The Book That Got Me Started: Great Battles of the Civil War

Every Civil War enthusiast has a favorite book. Heck, I can name off ten. I thought to myself, “Which book had the greatest impact on stimulating my interest in the American Civil War”?

I have fond memories of Great Battles of the Civil War, co-authored by Martin F. Graham (contributing writer), George Skoch (contributing writer), and William C. Davis (consultant) from an early age. My mother worked as a real estate agent, so I kept myself busy by browsing its pages during her open houses. The book became a constant companion.

My original copy of Great Battles of the Civil War.

I still have the original copy in my library all these years later. It’s missing the jacket, most of the pages are detached from the binding, the cover is nicked and scuffed, and its edges are frayed. But it’s still a serviceable copy.

Taking a close look at the book for the first time in years, I easily realized why I was so fond of it. It covers 26 significant battles in chronological order, beginning with the Battle of Bull Run and ending with Petersburg. Each well-written battle summary is accompanied by photographs of the opposing commanders and lithographs of the battles. It’s a wonderful starter book for anyone wanting to learn about the major battles of the American Civil War.

The lithographs by Kurz & Allison are the most alluring element of the book. I was drawn to their brightly colored landscapes and well-dressed soldiers waging war in heroic contests. My favorite battle scenes were the havelock-clad soldiers fighting off cavaliers with plumed hats at Bull Run; the mortal wounding of General Nathaniel Lyon at Wilson’s Creek; the African-American soldiers of the 54th Massachusetts storming Fort Wagner; and General John M. Schofield’s entrenched infantrymen confronting a gray tide at Franklin. As my study of the war matured, I came to realize that these renditions were grossly inaccurate. Still, I thoroughly enjoyed them, and they helped me to visualize the battles I was reading about.

Battle of Bull Run by Kurz & Allison, Art Publishers, Chicago, U.S.A.

Although my interests have drifted in all directions since I first picked up Great Battles of the Civil War over a decade ago, it set the groundwork for me wanting to read more and write about the American Civil War. As a teenager, I started to draft my first book on the Union heroes of the war. It snowballed from there.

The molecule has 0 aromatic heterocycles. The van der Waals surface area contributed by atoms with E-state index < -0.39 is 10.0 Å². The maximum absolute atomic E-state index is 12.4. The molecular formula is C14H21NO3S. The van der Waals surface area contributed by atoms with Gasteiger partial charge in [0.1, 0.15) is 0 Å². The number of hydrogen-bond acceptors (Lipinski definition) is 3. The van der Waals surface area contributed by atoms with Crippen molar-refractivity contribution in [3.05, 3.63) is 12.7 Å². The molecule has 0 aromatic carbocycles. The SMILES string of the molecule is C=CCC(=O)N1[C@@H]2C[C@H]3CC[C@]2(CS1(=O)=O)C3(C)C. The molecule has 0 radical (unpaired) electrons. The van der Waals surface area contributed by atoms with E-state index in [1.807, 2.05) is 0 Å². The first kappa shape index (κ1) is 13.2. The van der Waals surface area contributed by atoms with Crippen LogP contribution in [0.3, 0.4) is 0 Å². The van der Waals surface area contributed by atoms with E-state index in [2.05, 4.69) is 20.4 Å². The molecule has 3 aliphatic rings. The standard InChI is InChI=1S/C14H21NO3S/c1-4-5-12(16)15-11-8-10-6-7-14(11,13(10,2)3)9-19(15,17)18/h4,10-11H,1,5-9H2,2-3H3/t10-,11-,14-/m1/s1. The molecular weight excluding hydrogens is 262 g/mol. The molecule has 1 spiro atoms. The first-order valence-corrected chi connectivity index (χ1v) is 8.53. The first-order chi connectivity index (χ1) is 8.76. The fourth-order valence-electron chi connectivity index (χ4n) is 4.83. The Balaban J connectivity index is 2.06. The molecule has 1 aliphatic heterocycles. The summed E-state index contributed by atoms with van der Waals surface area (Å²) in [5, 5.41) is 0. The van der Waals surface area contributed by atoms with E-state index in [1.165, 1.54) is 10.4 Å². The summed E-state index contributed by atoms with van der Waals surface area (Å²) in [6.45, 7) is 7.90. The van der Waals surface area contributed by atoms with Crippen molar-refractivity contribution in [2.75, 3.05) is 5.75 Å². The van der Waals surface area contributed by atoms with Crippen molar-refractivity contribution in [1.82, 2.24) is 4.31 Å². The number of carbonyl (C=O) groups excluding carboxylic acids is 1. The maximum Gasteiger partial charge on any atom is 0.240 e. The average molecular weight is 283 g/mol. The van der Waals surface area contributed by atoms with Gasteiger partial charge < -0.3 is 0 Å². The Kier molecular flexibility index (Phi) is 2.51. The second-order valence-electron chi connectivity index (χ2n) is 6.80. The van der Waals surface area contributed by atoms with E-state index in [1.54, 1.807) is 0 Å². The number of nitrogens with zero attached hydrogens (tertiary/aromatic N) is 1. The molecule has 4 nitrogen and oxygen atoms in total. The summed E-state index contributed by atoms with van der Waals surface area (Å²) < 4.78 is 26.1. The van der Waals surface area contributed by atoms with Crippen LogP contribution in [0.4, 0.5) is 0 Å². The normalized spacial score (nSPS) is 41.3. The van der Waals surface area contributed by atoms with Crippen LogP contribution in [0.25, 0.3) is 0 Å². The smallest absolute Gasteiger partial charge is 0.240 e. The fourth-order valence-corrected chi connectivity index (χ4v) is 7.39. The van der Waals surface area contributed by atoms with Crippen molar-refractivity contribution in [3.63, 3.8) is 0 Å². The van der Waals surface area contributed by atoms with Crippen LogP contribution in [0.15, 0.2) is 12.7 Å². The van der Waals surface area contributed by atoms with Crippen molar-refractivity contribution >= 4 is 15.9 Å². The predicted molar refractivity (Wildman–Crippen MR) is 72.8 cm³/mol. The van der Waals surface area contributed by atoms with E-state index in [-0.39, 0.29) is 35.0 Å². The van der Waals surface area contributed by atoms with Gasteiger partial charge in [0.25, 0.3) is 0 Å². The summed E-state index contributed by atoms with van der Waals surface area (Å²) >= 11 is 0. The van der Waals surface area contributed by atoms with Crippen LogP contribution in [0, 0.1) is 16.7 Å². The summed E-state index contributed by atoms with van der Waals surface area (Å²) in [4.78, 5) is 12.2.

Numerous books have contributed to my continuing interest in the war and development as a scholar, but I thank Skoch, Graham, and Davis for publishing Great Battles of the Civil War. It reeled me in at an early age and added a lifelong Civil War enthusiast to the ranks.

Storming Fort Wagner by Kurz & Allison, Art Publishers, Chicago, U.S.A.

About Frank Jastrzembski

A native of Cleveland, Ohio, Frank Jastrzembski studied history at John Carroll University (B.A.) and Cleveland State University (M.A.). He's written dozens of articles and two books on Victorian officers. Visit www.frankjastrzembski.com to view a complete list of his publications. When he is not writing, he travels with his wife, explores old cemeteries, plays wargames, and hunts for vintage military and political memorabilia.
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10 Responses to The Book That Got Me Started: Great Battles of the Civil War

  1. Tony Robertson says:

    Great story. My starting book was a 10-cent buy at an Ozarks yard sale – “Heroes in Blue & Gray.” Each chapter covers an individual in a specific battle. Some famous – Stonewall, Lee, Thomas, Grant. Some less familiar – Pelham, Sumner, etc. Good for a young reader.

    • billhenck says:

      Heroes in Blue and Gray got me started as well.

    • shelley neal says:

      I am new to researching the Civil War era with my family names. “Capt. Daniel Bradley, Dr., Maj. Daniel Bradley, Geo. Howe Bradley, Daniel Decker, Stephen Henry Robinson, Earl Luccis Robertson, DDS, Lucius Robertson, DDS SR., George Hall Robertson, Daniel McCartney, Robert McCartney, John Alexander Clinger, Henry Clinger, WHERE DO I BEGIN?

  2. John Pryor says:

    Fletcher Pratt’s A Short History of the Civil War. The prose is magnificent. He is phenomenal at small character vignettes, his battle descriptions hop with vitality. He gets some details wrong; an example is repeating the canard of Pleasonton launching a cavalry charge at Chancellorsville, but all in all a great introduction, and a hook into more detailed war studies.

  3. Curt Thomasco says:

    Bruce Cattons- American Heritage Picture History of the Civil War from the centennial. The battle maps ENTHRALLED me as a kid. I can’ tell you how many times I tried to recreate those maps with plastic soldiers on the pool table in the basement.

  4. Alton Bunn, Jr says:

    While they didn’t get me started my favorite is the six volume Image of War:1861-1865 series. I love the treasure trove of Civil War era photos and it only prompted me to buy other CW photo books.

  5. scott smith says:

    I read “Rifles for Watie” by Harold Keith as a third grader.

  6. Larry Meier says:

    Back in the 50’s as a kid in Virginia it was all about Lee, Jackson. And Stuart. But Bruce Catton’ s trilogy on the Army of the Potomac opened up an entirely new world. Now I can’t get enough of Grant and Sherman. Comment above mentions Rifles for Waite. That was also a good one.

  7. Benjamin C Arndt says:

    Every one of those books, plus the osmosis of being a young kid during the Centennial. But most loved? “Muddy Road to Glory” by Stephen Meader

  8. Glen Robertson says:

    Catton’s “American Heritage Picture History of the Civil War” was my gateway drug. ?

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